Foligno Memorable Moments:

  • In June and in September, the splendid Baroque festival la Quintana, transforms the city – and the people – who relive their 17th-century past with full passione.
  • All of Foligno is transformed into a great “tasting room” at the end of September when the celebration of Italy’s first courses, I Primi d’Italia, takes over the city. M create link to my article on blog
  • Towards the end of November, in the courtyard of Palazzo Trinci, the MieleinUmbria (“Honey in Umbria”) festival draws visitors who enjoying tasting varieties of honeys on cheeses, sweets and other Umbrian delicacies. Lectures on bee-keeping, concerts, plays round out the three-day festival
  • In late November, taste truffles and other Umbrian delicacies in Valtopina at the Mostra Mercato del Tartufo


Trevi (credits)

Between Foligno and Spoleto and in the midst of vast extenses of olive groves, Trevi seems to hang on the hillside overlooking the largest valley in Umbria, la Valle Umbra Nord. A quiet medieval town or pre-Roman origin, Trevi backstreets charm. The Museo di San Francesco houses Umbrian art of the past while the Flash Art Museum is home to a contemporary art collection.Trevi Memorable Moments:


Spoleto (credits)

The Roman amphitheater and Roman house bear witness to Spoleto’s ancient past, as does the cemetery church, built with remnants of Roman temples. A massive 14th-century Papal fortress dominates the town, flanked by a medieval acqueduct (walk across it!). The Renaissance lives on in Fra Lippo Lippi’s frescoes in the cathedral and my favorite trattoria there works magic with truffles.Spoleto Memorable Moments:

  • In late June/early July, il Festival dei Due Mondi draws lovers of music, art, theater, and dance from all over Italy – and indeed, all over the world

Valnerina/Nero River Valley


Between Trevi and Spoleto, just off the SS75, a highway cut-off leads through a tunnel into the Valnerina, where forested rocky cliffs rise in majesty above the Nera River. Scheggino, Preci, and Visso (in the Marches region) are charming Val Nerina medieval towns, each offering “hidden” secrets to the visitor. Sant’Anatolia di Narco, Ferentillo and San Pietro in Valle (11th-century frescoed abbey church) all entice. The Valnerina is not to be missed!


Norcia’s main square with statue of San Benedetto

The drive to Norcia, birthplace of St. Benedict in the 6tth-century, is quite simply mozzafiato (“cuts off your breath”) and when you’re there, treat yourself to tastings of Norcia’s prized prosciutto, pecorino cheeses and black trullfes at a famous norcineria. If you have time, take the windy road from Norcia to Castelluccio, not be missed for the flowerings end of in June, July.Norcia Memorable Moments:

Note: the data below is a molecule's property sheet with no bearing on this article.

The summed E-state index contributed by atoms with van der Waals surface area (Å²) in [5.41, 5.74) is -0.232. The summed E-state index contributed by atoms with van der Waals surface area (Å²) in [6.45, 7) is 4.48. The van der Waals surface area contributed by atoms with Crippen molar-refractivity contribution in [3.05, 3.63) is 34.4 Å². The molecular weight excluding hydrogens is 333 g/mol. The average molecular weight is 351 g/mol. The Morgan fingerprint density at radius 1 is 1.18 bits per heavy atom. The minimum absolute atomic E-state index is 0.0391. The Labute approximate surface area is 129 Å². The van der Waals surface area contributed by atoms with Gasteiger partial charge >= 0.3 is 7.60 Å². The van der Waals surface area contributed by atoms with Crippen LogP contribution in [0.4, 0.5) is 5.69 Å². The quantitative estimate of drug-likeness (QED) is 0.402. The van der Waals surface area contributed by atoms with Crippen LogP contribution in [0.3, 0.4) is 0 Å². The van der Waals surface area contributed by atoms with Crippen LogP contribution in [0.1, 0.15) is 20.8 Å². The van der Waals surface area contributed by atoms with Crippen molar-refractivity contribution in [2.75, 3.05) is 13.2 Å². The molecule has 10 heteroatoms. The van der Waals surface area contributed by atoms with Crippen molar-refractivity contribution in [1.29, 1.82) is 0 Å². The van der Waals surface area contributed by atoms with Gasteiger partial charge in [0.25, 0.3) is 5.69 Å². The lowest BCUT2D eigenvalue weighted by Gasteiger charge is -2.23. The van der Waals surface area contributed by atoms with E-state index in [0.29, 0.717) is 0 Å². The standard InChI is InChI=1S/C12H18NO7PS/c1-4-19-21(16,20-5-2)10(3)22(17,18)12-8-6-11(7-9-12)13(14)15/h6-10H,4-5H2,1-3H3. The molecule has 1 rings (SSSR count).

• Norcia celebrates the Feast of patron saint, St Benedict in late March with a variety of festivities.


Birthplace of 15th-century saint, Rita, Cascia, is tucked away in the mountains, not far from Norcia.

Cascia Memorable Moments:

  • Cascia is in full festive mode for the Festa di Santa Rita, May 22nd.
  • Cascia is also famous for its saffron, celebrated in a late October festival.


La Corsa dell’Anello (“Race to the Ring”) – Thanks to Ambra and Marco for the photo

Not many tourists in undiscovered Narni’s winding medieval backstreets. For me, the Narni cathedral, San Giovenale, is one of the most fascinating in Umbria (don’t get me started…!) and you just cannot stay in Umbria without seeing the Narni Underground, one of the most fascinating recent archeological discoveries in central Italy. And yes, I have a favorite restaurant here, too!Narni Memorable Moments:

  • During La Corsa dell’Anello in mid-May, the Narnesi once again iive their medieval history – and with what passione!


Not far from Narni, Amelia is most noted for its two-kilometer section of pre-Roman “cyclopic” city walls, made of massive blocks of cut stone. In the town archaeological museum, the town proudly displays a 1st-c. AD fine bronze statute of the emperor Germanicus, unearthed in the 1960’s during the construction of a mill. Wander the charming backstreets in this quiet Umbrian medieval town, as yet quite “undiscovered”.


Perugia (credits)

About twenty minutes west of Assisi, Perugia is most famous for its chocolates – and not only! Etruscan city gates and an Etruscan well, a stunning Papal fortress, splendid frescoed medieval guildhalls and a Gothic sculptural masterpiece, the main fountain, are just a few highlights. Take a few days to explore all the wonders.Perugia Memorable Moments:

  • In January, the city celebrates one of its patrons, San Costanzo.
  • In July, piazzas, palazzi, theaters, winding medieval streets come alive with the rhythyms of Umbria Jazz

Citta’ di Castello

Citta di Castello (credits)

Citta di Castello north of Perugia off the E45, is a less-visited Umbrian medieval town, famous for an international horse race in September and the white truffle festival in November.
The 14th-century belltower of the main square towers over the town. The 16th-c frescoed graffiti motif on the noble palace Palazzo Vitelli (housing the civic picture gallery) is unique to Umbria.Citta’ di Castello Memorable Moments: